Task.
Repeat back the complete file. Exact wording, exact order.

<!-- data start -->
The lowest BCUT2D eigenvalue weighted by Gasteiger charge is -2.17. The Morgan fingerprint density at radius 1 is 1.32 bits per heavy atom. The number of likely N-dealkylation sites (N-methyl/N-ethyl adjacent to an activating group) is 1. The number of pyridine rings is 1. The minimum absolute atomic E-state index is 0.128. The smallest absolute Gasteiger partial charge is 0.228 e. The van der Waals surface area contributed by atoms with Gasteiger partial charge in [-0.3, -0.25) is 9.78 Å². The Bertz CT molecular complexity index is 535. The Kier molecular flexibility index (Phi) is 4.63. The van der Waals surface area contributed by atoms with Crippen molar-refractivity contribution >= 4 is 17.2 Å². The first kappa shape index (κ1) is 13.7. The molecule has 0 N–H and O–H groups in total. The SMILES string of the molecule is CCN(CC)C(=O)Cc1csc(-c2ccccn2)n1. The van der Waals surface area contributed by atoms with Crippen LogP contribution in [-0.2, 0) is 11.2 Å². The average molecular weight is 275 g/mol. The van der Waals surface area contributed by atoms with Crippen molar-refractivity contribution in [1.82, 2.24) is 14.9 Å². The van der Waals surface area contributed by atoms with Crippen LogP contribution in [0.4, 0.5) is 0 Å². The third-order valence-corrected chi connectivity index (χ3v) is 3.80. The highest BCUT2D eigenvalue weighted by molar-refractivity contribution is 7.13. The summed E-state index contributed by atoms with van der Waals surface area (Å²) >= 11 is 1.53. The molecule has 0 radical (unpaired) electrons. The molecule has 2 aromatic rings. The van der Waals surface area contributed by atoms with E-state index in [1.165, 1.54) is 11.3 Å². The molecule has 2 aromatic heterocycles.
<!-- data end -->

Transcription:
The lowest BCUT2D eigenvalue weighted by Gasteiger charge is -2.17. The Morgan fingerprint density at radius 1 is 1.32 bits per heavy atom. The number of likely N-dealkylation sites (N-methyl/N-ethyl adjacent to an activating group) is 1. The number of pyridine rings is 1. The minimum absolute atomic E-state index is 0.128. The smallest absolute Gasteiger partial charge is 0.228 e. The van der Waals surface area contributed by atoms with Gasteiger partial charge in [-0.3, -0.25) is 9.78 Å². The Bertz CT molecular complexity index is 535. The Kier molecular flexibility index (Phi) is 4.63. The van der Waals surface area contributed by atoms with Crippen molar-refractivity contribution >= 4 is 17.2 Å². The first kappa shape index (κ1) is 13.7. The molecule has 0 N–H and O–H groups in total. The SMILES string of the molecule is CCN(CC)C(=O)Cc1csc(-c2ccccn2)n1. The van der Waals surface area contributed by atoms with Crippen LogP contribution in [-0.2, 0) is 11.2 Å². The average molecular weight is 275 g/mol. The van der Waals surface area contributed by atoms with Crippen molar-refractivity contribution in [1.82, 2.24) is 14.9 Å². The van der Waals surface area contributed by atoms with Crippen LogP contribution in [0.4, 0.5) is 0 Å². The third-order valence-corrected chi connectivity index (χ3v) is 3.80. The highest BCUT2D eigenvalue weighted by molar-refractivity contribution is 7.13. The summed E-state index contributed by atoms with van der Waals surface area (Å²) >= 11 is 1.53. The molecule has 0 radical (unpaired) electrons. The molecule has 2 aromatic rings. The van der Waals surface area contributed by atoms with E-state index in [1.165, 1.54) is 11.3 Å². The molecule has 2 aromatic heterocycles.